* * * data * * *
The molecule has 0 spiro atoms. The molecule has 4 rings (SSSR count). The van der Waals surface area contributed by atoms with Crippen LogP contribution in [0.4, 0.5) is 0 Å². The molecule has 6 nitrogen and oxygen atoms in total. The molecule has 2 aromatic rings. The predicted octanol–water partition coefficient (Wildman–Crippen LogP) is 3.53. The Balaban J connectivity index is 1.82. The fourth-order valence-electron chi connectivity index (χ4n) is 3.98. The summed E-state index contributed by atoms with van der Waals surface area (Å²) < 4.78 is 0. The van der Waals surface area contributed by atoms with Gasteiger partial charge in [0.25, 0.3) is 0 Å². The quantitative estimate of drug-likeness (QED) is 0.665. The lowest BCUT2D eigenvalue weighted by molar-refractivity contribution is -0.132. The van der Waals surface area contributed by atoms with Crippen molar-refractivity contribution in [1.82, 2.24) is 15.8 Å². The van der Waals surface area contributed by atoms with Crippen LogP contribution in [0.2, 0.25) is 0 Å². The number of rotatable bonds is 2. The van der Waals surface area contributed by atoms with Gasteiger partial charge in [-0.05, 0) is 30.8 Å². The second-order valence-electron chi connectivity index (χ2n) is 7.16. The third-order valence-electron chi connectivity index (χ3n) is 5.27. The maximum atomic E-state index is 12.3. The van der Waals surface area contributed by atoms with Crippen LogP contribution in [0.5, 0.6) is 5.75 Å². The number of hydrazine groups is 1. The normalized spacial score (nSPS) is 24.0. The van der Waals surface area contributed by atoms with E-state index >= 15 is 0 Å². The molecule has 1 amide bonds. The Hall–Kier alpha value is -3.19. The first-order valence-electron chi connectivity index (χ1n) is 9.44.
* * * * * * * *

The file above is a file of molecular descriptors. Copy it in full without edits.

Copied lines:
The molecule has 0 spiro atoms. The molecule has 4 rings (SSSR count). The van der Waals surface area contributed by atoms with Crippen LogP contribution in [0.4, 0.5) is 0 Å². The molecule has 6 nitrogen and oxygen atoms in total. The molecule has 2 aromatic rings. The predicted octanol–water partition coefficient (Wildman–Crippen LogP) is 3.53. The Balaban J connectivity index is 1.82. The fourth-order valence-electron chi connectivity index (χ4n) is 3.98. The summed E-state index contributed by atoms with van der Waals surface area (Å²) < 4.78 is 0. The van der Waals surface area contributed by atoms with Gasteiger partial charge in [0.25, 0.3) is 0 Å². The quantitative estimate of drug-likeness (QED) is 0.665. The lowest BCUT2D eigenvalue weighted by molar-refractivity contribution is -0.132. The van der Waals surface area contributed by atoms with Crippen molar-refractivity contribution in [1.82, 2.24) is 15.8 Å². The van der Waals surface area contributed by atoms with Crippen LogP contribution in [0.2, 0.25) is 0 Å². The number of rotatable bonds is 2. The van der Waals surface area contributed by atoms with Gasteiger partial charge in [-0.05, 0) is 30.8 Å². The second-order valence-electron chi connectivity index (χ2n) is 7.16. The third-order valence-electron chi connectivity index (χ3n) is 5.27. The maximum atomic E-state index is 12.3. The van der Waals surface area contributed by atoms with Crippen LogP contribution in [0.5, 0.6) is 5.75 Å². The number of hydrazine groups is 1. The normalized spacial score (nSPS) is 24.0. The van der Waals surface area contributed by atoms with E-state index >= 15 is 0 Å². The molecule has 1 amide bonds. The Hall–Kier alpha value is -3.19. The first-order valence-electron chi connectivity index (χ1n) is 9.44.